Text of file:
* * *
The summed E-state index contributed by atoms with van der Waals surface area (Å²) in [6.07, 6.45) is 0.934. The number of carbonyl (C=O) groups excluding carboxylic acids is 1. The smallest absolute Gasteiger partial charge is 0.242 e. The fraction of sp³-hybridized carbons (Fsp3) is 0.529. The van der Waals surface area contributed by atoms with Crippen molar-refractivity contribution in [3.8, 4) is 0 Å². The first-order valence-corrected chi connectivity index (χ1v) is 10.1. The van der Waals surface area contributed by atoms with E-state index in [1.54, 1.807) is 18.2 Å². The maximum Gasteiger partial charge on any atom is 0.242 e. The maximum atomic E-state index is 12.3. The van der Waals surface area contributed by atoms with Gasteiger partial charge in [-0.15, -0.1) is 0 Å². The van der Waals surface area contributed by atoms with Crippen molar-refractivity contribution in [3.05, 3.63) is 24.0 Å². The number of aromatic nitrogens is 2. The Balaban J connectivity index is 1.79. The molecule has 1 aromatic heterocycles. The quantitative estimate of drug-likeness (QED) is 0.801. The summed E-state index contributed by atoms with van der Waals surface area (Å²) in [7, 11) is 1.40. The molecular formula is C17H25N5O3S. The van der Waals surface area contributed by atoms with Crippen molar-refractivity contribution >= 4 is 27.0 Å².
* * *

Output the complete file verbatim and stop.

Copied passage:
The summed E-state index contributed by atoms with van der Waals surface area (Å²) in [6.07, 6.45) is 0.934. The number of carbonyl (C=O) groups excluding carboxylic acids is 1. The smallest absolute Gasteiger partial charge is 0.242 e. The fraction of sp³-hybridized carbons (Fsp3) is 0.529. The van der Waals surface area contributed by atoms with Crippen molar-refractivity contribution in [3.8, 4) is 0 Å². The first-order valence-corrected chi connectivity index (χ1v) is 10.1. The van der Waals surface area contributed by atoms with E-state index in [1.54, 1.807) is 18.2 Å². The maximum Gasteiger partial charge on any atom is 0.242 e. The maximum atomic E-state index is 12.3. The van der Waals surface area contributed by atoms with Gasteiger partial charge in [-0.15, -0.1) is 0 Å². The van der Waals surface area contributed by atoms with Crippen molar-refractivity contribution in [3.05, 3.63) is 24.0 Å². The number of aromatic nitrogens is 2. The Balaban J connectivity index is 1.79. The molecule has 1 aromatic heterocycles. The quantitative estimate of drug-likeness (QED) is 0.801. The summed E-state index contributed by atoms with van der Waals surface area (Å²) in [7, 11) is 1.40. The molecular formula is C17H25N5O3S. The van der Waals surface area contributed by atoms with Crippen molar-refractivity contribution >= 4 is 27.0 Å².